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In an emergency
Call 000 if you're in immediate danger.
Call 000 if anyone is experiencing wheezing, chest tightness and difficulty breathing.
Emergency updates and contacts
VicEmergency informs Victorians of emergencies in real time. It also has information to help you:
- prepare and get ready
- recover, including returning home and cleaning up after an emergency.
Get updates from the VicEmergency:
- Twitter or Facebook
- app – download from the App Store or Google Play
- hotline – call 1800 226 226.
For those who are Deaf, hard of hearing, or have a speech/communication impairment, call VicEmergency Hotline via the National Relay Service on 1800 555 677.
Follow EPA Victoria on Twitter for our updates.
Air quality information is available at EPA AirWatch.
For health concerns, including any symptoms caused by smoke:
Fire emergency information
If there is a fire in your area, safety is your priority. Listen to advice from these emergency services:
- Metropolitan Fire Brigade (MFB) – covers Melbourne CBD and suburbs
- Country Fire Authority (CFA) – covers rural and country Victoria
- Victoria Police
- Department of Environment, Land, Water and Planning (DELWP).
Know how to protect your health in a fire incident:
- What to do in the event of bushfire: smoke and your health
- Protecting your health when it's smoky outside (publication 1677).
EPA’s role in an emergency
We're a technical support agency. When there is a major pollution event, we:
- provide technical and scientific information and advice to emergency and recovery services
- provide sampling and monitoring during emergency events
- deploy incident air monitoring equipment at emergency services’ request
- report and give advice on the environmental impacts and health risks associated with pollution and waste (such as smoke, and poor water quality).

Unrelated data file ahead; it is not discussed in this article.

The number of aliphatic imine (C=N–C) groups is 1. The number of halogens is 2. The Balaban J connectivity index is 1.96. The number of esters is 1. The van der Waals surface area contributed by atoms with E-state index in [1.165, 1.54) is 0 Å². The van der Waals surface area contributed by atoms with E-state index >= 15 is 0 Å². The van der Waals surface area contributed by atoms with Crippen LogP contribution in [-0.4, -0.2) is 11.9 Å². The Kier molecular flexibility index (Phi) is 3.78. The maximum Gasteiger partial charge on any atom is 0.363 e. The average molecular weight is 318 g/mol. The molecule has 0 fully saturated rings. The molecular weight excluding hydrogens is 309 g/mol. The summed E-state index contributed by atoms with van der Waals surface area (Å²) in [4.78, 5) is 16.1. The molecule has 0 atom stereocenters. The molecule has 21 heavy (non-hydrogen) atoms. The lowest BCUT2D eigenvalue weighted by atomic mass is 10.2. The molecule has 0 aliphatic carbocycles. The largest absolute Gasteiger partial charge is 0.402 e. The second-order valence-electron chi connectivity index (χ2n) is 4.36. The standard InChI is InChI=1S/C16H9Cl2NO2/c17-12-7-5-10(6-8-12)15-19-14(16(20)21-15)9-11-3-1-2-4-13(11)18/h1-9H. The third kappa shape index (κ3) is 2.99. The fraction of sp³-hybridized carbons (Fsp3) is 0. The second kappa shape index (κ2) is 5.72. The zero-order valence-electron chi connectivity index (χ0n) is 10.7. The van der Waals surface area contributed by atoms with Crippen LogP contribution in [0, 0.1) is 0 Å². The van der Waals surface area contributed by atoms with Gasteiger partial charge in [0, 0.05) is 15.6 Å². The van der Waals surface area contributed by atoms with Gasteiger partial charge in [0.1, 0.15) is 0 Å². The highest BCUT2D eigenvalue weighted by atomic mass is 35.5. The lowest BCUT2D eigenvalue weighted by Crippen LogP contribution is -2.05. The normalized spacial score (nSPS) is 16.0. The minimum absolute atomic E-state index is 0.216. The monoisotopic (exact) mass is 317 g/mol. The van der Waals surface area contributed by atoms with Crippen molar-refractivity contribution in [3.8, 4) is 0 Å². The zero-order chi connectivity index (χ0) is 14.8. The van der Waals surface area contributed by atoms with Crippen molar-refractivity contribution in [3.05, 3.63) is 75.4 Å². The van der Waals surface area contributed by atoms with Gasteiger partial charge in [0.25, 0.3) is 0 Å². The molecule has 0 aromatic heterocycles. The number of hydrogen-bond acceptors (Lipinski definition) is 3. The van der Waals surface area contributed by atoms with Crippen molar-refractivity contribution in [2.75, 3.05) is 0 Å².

- Fact sheet: incident air monitoring (publication 1726)
- How EPA supports emergency response agencies during air pollution incidents
- Air monitoring during major pollution events
How smoke affects you depends on:
- your age
- pre-existing medical conditions, for example asthma, heart disease
- the length of time you are exposed to smoke.
People more sensitive to the effects of breathing in smoke are:
- those with heart or lung conditions (including asthma)
- pregnant women
- people over 65.
Organisations responsible for public health
Find out about the roles of these organisations protecting and promoting public health and wellbeing.
Includes languages other than English:
- Smoke and your health (publication 1743)
- Incident air monitoring (publication 1726)
- Smoke and portable indoor air cleaners (publication 1809)
- Smoke and carbon monoxide from peat fires (publication 1831)
- After a fire: asbestos hazards (publication 1719)
- After a fire: cleaning up a smoke-affected home (publication 1711)
- Fire-impacted septic systems (publication 1811)
- Disposal of bushfire waste (including perished stock) (publication 1738)
- Fact sheet: ash (publication 1724)
- Ash from copper chrome arsenate (CCA) treated timber (publication 1720)
- Fire retardants and health (publication 1721)
- Firewater run-off (publication 1722)
- Industrial fires (publication 1723)
- Bushfires and recreational water quality (publication 1817)
Reviewed 18 September 2020